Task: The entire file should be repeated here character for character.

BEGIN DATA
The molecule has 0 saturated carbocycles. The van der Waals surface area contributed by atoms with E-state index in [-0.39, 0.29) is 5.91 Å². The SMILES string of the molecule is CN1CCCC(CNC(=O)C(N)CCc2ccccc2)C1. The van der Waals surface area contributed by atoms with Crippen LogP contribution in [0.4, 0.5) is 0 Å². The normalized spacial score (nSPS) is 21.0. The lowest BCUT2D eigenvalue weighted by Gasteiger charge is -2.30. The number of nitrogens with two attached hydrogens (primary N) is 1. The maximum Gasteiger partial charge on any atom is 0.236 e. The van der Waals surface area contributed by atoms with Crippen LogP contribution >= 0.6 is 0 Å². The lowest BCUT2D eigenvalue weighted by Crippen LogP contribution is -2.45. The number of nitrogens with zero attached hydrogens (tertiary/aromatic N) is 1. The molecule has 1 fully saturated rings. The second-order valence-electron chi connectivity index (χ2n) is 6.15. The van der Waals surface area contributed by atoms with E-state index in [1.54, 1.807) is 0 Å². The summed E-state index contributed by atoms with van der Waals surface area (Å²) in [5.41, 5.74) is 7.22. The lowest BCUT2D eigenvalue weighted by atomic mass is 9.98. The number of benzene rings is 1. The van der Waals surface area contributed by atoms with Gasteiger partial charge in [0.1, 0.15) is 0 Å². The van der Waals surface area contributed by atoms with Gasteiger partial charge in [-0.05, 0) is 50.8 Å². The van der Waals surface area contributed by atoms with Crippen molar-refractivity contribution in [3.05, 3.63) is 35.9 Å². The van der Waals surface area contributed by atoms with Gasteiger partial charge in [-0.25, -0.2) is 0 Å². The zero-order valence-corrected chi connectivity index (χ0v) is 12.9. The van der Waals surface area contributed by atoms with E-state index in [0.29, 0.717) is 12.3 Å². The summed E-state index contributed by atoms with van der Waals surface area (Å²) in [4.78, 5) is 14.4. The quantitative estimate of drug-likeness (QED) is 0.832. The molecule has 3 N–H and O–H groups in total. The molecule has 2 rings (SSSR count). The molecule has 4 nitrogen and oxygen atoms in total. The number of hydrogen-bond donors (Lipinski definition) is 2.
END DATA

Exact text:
The molecule has 0 saturated carbocycles. The van der Waals surface area contributed by atoms with E-state index in [-0.39, 0.29) is 5.91 Å². The SMILES string of the molecule is CN1CCCC(CNC(=O)C(N)CCc2ccccc2)C1. The van der Waals surface area contributed by atoms with Crippen LogP contribution in [0.4, 0.5) is 0 Å². The normalized spacial score (nSPS) is 21.0. The lowest BCUT2D eigenvalue weighted by Gasteiger charge is -2.30. The number of nitrogens with two attached hydrogens (primary N) is 1. The maximum Gasteiger partial charge on any atom is 0.236 e. The van der Waals surface area contributed by atoms with Crippen LogP contribution >= 0.6 is 0 Å². The lowest BCUT2D eigenvalue weighted by Crippen LogP contribution is -2.45. The number of nitrogens with zero attached hydrogens (tertiary/aromatic N) is 1. The molecule has 1 fully saturated rings. The second-order valence-electron chi connectivity index (χ2n) is 6.15. The van der Waals surface area contributed by atoms with E-state index in [1.54, 1.807) is 0 Å². The summed E-state index contributed by atoms with van der Waals surface area (Å²) in [5.41, 5.74) is 7.22. The lowest BCUT2D eigenvalue weighted by atomic mass is 9.98. The number of benzene rings is 1. The van der Waals surface area contributed by atoms with Gasteiger partial charge in [0.1, 0.15) is 0 Å². The van der Waals surface area contributed by atoms with Gasteiger partial charge in [-0.05, 0) is 50.8 Å². The van der Waals surface area contributed by atoms with Crippen molar-refractivity contribution in [3.05, 3.63) is 35.9 Å². The van der Waals surface area contributed by atoms with Gasteiger partial charge in [-0.25, -0.2) is 0 Å². The zero-order valence-corrected chi connectivity index (χ0v) is 12.9. The van der Waals surface area contributed by atoms with E-state index in [0.29, 0.717) is 12.3 Å². The summed E-state index contributed by atoms with van der Waals surface area (Å²) in [4.78, 5) is 14.4. The quantitative estimate of drug-likeness (QED) is 0.832. The molecule has 3 N–H and O–H groups in total. The molecule has 2 rings (SSSR count). The molecule has 4 nitrogen and oxygen atoms in total. The number of hydrogen-bond donors (Lipinski definition) is 2.